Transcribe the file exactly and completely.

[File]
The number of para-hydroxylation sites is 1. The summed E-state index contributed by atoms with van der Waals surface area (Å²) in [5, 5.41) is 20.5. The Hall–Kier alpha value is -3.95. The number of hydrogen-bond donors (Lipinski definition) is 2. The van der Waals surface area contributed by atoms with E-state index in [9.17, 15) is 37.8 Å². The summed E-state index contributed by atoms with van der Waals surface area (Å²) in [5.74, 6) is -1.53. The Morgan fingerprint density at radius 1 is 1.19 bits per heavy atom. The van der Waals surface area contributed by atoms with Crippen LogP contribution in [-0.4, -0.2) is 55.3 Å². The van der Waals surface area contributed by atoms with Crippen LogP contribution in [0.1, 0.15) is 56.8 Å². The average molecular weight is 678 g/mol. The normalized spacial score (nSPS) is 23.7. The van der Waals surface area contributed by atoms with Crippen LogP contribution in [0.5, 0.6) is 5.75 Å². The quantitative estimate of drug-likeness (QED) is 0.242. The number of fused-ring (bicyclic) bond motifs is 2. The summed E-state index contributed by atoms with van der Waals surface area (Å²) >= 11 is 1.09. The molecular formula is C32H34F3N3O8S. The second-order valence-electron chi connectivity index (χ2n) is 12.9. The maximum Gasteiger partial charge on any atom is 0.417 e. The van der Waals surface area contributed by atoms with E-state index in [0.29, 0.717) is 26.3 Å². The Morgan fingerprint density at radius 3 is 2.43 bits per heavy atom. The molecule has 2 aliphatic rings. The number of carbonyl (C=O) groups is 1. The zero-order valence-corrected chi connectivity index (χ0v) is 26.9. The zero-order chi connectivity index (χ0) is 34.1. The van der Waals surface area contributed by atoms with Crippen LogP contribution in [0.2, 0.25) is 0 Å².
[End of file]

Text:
The number of para-hydroxylation sites is 1. The summed E-state index contributed by atoms with van der Waals surface area (Å²) in [5, 5.41) is 20.5. The Hall–Kier alpha value is -3.95. The number of hydrogen-bond donors (Lipinski definition) is 2. The van der Waals surface area contributed by atoms with E-state index in [9.17, 15) is 37.8 Å². The summed E-state index contributed by atoms with van der Waals surface area (Å²) in [5.74, 6) is -1.53. The Morgan fingerprint density at radius 1 is 1.19 bits per heavy atom. The van der Waals surface area contributed by atoms with Crippen LogP contribution in [-0.4, -0.2) is 55.3 Å². The van der Waals surface area contributed by atoms with Crippen LogP contribution in [0.1, 0.15) is 56.8 Å². The average molecular weight is 678 g/mol. The normalized spacial score (nSPS) is 23.7. The van der Waals surface area contributed by atoms with Crippen LogP contribution in [0.5, 0.6) is 5.75 Å². The quantitative estimate of drug-likeness (QED) is 0.242. The number of fused-ring (bicyclic) bond motifs is 2. The summed E-state index contributed by atoms with van der Waals surface area (Å²) >= 11 is 1.09. The molecular formula is C32H34F3N3O8S. The second-order valence-electron chi connectivity index (χ2n) is 12.9. The maximum Gasteiger partial charge on any atom is 0.417 e. The van der Waals surface area contributed by atoms with E-state index in [0.29, 0.717) is 26.3 Å². The Morgan fingerprint density at radius 3 is 2.43 bits per heavy atom. The molecule has 2 aliphatic rings. The number of carbonyl (C=O) groups is 1. The zero-order valence-corrected chi connectivity index (χ0v) is 26.9. The zero-order chi connectivity index (χ0) is 34.1. The van der Waals surface area contributed by atoms with Crippen LogP contribution in [0.2, 0.25) is 0 Å².